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Don’t Forget to Commission Your Technology Systems

Editorial Team

Building commissioning (Cx) is a relatively new but now frequently used quality assurance method. Owners typically contract a certified commissioning authority (CxA) to perform independent oversight of engineered systems, ideally through conception, design, procurement, functional testing, acceptance, warranty, and one year of operation.

Independent from the design engineer, a CxA flags issues or opportunities for improvement throughout project delivery and ultimately ensures the built systems function as designed and as required by the owner. Cx is not another step in the process. CxAs don’t perform the design or tests, but act as a coach, providing fluid design reviews and commissioning plans and acting on the owner’s behalf.

Technology Commissioning

Technology systems, including telecommunications, audiovisual (AV), security, acoustics, wired and wireless networks, distributed antenna systems (DAS), and emergency responder radio communications systems (ERRCS), should not be commissioned by a mechanical, electrical (power), or plumbing (MEP) engineer.

Technology engineering commissioning (TECx) needs to be performed by technology engineers under the direct oversight of an engineer of record (EoR) who specializes in technology systems, acting as a technology engineering commissioning authority (TECxA). There is currently no certification as such, but TEECOM is interested in helping to formulate one.

During the design and construction phase, a TECxA can save money by ensuring adherence to the Owner’s Project Requirements (OPR), reducing change orders, reducing schedule slips, ensuring long-lead equipment arrives on time for installation, reducing iterations of systems programming, and training personnel initially as well as follow-up instruction after six months or so.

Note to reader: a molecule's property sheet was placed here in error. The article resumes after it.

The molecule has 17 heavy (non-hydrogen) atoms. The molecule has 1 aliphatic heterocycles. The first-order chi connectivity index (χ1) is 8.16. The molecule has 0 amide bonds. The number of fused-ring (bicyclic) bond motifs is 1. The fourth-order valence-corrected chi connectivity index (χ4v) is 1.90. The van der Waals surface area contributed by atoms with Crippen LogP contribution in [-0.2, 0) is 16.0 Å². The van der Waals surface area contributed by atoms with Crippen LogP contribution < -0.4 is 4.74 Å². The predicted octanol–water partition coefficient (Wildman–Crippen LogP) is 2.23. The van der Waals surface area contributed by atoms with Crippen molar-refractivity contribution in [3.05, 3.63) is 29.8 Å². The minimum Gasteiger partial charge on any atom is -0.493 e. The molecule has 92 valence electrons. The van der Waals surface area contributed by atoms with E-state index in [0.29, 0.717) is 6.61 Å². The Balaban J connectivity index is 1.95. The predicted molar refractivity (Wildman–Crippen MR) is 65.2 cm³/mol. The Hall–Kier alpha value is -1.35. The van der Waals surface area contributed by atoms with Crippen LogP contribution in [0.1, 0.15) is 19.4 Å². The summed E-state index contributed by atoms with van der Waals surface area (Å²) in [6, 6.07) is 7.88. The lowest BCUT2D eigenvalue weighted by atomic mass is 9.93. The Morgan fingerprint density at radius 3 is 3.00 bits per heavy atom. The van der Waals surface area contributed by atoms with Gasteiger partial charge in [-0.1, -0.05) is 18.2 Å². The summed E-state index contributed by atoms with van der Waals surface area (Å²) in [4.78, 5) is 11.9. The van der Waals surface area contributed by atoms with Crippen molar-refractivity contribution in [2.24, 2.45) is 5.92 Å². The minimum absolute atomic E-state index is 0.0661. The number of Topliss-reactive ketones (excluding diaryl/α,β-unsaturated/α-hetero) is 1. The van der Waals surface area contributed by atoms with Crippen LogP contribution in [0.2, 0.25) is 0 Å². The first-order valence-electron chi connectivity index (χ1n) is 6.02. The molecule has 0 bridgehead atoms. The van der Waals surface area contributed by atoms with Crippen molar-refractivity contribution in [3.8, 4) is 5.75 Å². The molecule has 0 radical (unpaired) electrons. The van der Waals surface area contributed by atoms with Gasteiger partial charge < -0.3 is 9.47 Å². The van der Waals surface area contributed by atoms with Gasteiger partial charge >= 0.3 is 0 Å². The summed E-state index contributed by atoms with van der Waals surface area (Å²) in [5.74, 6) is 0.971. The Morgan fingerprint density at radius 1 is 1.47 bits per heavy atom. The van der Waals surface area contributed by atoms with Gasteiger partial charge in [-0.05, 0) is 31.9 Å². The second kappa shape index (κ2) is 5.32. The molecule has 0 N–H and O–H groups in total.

TECx can further reduce equipment costs during the system’s lifecycle, as well as reduce energy usage for system components and peripherals that integrate with AV, such as room and floor lighting.

Retro-Technology Commissioning

As with retro-commissioning (RCx), a TECxA can also perform a retro-technology commissioning (RTECx) contract to resolve problems that occurred during design or construction or developed during operations. We have all witnessed the AV system that won’t display the presentation, or security cameras reported not working when an incident occurred.

Quite often, the Operations and Maintenance (O&M) manuals are not clear on when to maintain the systems and what actions to take, even within the warranty periods. Other deficiencies include equipment breakdown, the drift of system components, programming reverting to default versus customer-specific, physical damage to cabling, and more.

How to Engage a TECxA

The earlier the TECxA is included in the design phases, the more effectively they can apply the OPR, start the commissioning process, and produce the TECx spec.

TEECOM can perform TECx or RTECx for a project on which we were not the design engineer (to maintain independence). On projects where we are the design engineer, we often provide a robust functional testing and acceptance process as part of project management. Our clients sometimes refer to this as commissioning, but the distinction from true independent commissioning should be understood.

Technology systems are sometimes overlooked in commissioning as “low-voltage” systems. But these are the devices and equipment that most occupants interact with when working in a building, whether it’s WiFi throughout the building or AV in a conference room. As technology engineers, we should not just design technology systems but ensure that during the lifecycle of this equipment, the system’s manager, owner, or building manager has the most efficient performance and longevity from the systems.

Editorial Team
Editorial Team, TEECOM | Engage

TEECOM | Engage's Editorial Team brings you the latest content and TEEm news. It’s our goal to provide actionable intelligence and engaging insight into integrated technology in the built environment. We welcome your feedback and ideas.